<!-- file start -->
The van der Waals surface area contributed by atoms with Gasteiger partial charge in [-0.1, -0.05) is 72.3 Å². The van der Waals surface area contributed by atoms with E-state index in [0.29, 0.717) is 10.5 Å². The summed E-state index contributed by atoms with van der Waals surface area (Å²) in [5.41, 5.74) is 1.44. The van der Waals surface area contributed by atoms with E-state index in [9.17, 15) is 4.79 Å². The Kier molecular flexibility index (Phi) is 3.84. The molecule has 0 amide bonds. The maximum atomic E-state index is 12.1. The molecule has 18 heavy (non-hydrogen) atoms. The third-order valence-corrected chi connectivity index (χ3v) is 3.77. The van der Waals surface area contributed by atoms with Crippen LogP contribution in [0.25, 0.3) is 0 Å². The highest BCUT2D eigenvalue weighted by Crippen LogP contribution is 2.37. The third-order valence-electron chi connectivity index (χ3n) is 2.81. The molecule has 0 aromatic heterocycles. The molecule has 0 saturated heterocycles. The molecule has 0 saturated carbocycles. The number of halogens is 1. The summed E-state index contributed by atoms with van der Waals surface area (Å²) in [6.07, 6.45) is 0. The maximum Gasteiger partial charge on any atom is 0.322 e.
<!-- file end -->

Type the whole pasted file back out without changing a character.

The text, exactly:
The van der Waals surface area contributed by atoms with Gasteiger partial charge in [-0.1, -0.05) is 72.3 Å². The van der Waals surface area contributed by atoms with E-state index in [0.29, 0.717) is 10.5 Å². The summed E-state index contributed by atoms with van der Waals surface area (Å²) in [5.41, 5.74) is 1.44. The van der Waals surface area contributed by atoms with E-state index in [9.17, 15) is 4.79 Å². The Kier molecular flexibility index (Phi) is 3.84. The molecule has 0 amide bonds. The maximum atomic E-state index is 12.1. The molecule has 18 heavy (non-hydrogen) atoms. The third-order valence-corrected chi connectivity index (χ3v) is 3.77. The van der Waals surface area contributed by atoms with Crippen LogP contribution in [0.25, 0.3) is 0 Å². The highest BCUT2D eigenvalue weighted by Crippen LogP contribution is 2.37. The third-order valence-electron chi connectivity index (χ3n) is 2.81. The molecule has 0 aromatic heterocycles. The molecule has 0 saturated heterocycles. The molecule has 0 saturated carbocycles. The number of halogens is 1. The summed E-state index contributed by atoms with van der Waals surface area (Å²) in [6.07, 6.45) is 0. The maximum Gasteiger partial charge on any atom is 0.322 e.